Thoughts on the Weekly Parshah by HaRav Eliezer Chrysler
Formerly Rav of Mercaz Ahavat Torah, Johannesburg

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Vol. 17   No. 27

This issue is sponsored
by Rabbi and Mrs. Eliezer Chrysler
in honour of the birth of
Bat-Chen Devorah Ravitzky n"y.
May she grow up to
Torah, Chupah and Ma'asim Tovim
and be a credit to all her family.

Parshas Tazri'a-Metzora

Not for the Gentiles
(Part 2)

(Adapted from the K'li Yakar)

Following the explanation of the Akeidah and the Mahari Avuhav, that the Tamei species of animals affects the Souls of those who eat them, rather than their bodies (as we discussed last week), the K'li Yakar suggests that it is because the Neshamah is also called 'Chayah', that the Torah, in the following Pasuk, (11:2) writes "This is the Chayah that you may eat", even though it goes on to talk about Beheimos (and not Chayos).

Furthermore, in support of this explanation, he cites the parable related by the medrash of the doctor who visited two patients suffering from the same serious ailment. Having thoroughly examined the first patient, he prescribed him medication and informed him that he was free to eat whatever he pleased. When, after examining the second patient, besides prescribing medication for him, he also placed him on a strict diet, the patient expressed surprise. He suffered the same ailment as his friend, he pointed out. So if his friend was allowed to eat whatever he pleased, why was he so heavily restricted?

The doctor explained to him that his friend's illness was so far advanced that there was nothing he could do to save his life. That being the case, there was no point in issuing him a restrictive diet. He, on the other hand, had not yet reached that stage. His illness was curable, and, the doctor assured him, he would recover, provided he followed the instructions to the letter.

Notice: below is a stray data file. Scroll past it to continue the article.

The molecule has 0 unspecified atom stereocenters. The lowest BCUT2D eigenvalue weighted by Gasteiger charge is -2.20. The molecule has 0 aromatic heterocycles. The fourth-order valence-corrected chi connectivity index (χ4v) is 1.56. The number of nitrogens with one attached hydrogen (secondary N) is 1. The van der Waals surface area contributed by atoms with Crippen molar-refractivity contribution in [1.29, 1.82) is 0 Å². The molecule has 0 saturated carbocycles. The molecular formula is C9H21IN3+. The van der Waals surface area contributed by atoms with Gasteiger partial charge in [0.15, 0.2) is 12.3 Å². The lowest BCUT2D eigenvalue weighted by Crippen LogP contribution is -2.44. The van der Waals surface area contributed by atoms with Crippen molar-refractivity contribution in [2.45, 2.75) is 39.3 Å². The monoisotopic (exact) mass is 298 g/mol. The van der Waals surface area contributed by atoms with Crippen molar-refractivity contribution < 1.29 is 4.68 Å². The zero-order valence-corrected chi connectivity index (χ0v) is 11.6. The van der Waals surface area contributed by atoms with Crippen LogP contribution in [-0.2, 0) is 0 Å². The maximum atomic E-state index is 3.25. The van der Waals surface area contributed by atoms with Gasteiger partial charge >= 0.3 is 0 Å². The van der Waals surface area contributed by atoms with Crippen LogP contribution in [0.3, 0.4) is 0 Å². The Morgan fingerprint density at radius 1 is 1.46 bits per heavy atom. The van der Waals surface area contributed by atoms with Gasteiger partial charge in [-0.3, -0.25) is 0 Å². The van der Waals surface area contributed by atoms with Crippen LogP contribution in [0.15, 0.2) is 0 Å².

And so it is here. The gentiles, who (declined to accept the Torah and who) are not destined to go to Olam ha'Bo, are permitted to eat anything. And it is specifically Yisrael, who are, that the Torah presents with a strict diet, forbidding them to eat food that will inevitably inject into them the evil character-traits that will in turn, lead them away from the path of Torah, and result in their losing their portion in the World to Come.

Sadly, we can also extrapolate from the Medrash that a Yisrael who fails to 'strictly adhere to the diet', will suffer the same fate as the gentiles, and lose his portion in the World to Come.


Why, the author asks, does the Medrash choose to present the above parable here more that by any other of the Taryag Mitzvos? It must be, he explains, because the Ba'al ha'Medrash is faced with the problem of the seemingly superfluous word "Aleihem" that we discussed last week; and his answer concurs precisely with that of the Akeidah and the Mahari Avuhav.


Still based on the basic explanation that "Aleihem" comes to preclude gentiles, it seems to me that it goes nicely with the last Mishnah in Makos, where Rebbi Chananyah ben Akashya teaches us that 'Hakadosh-Baruch Hu wanted to merit Yisrael, so He inserted many Mitzvos in the Torah', which, the Bartenura explains, they would have kept anyway - such as Shekatzim and Remasim (which is included in the Parshah in Shemini).

In other words, based on the principle that 'Someone who performs Mitzvos that he has been commanded is greater than someone who volunteers to keep them', G-d granted us the opportunity of accumulating many merits, by labeling many good deeds as commandments.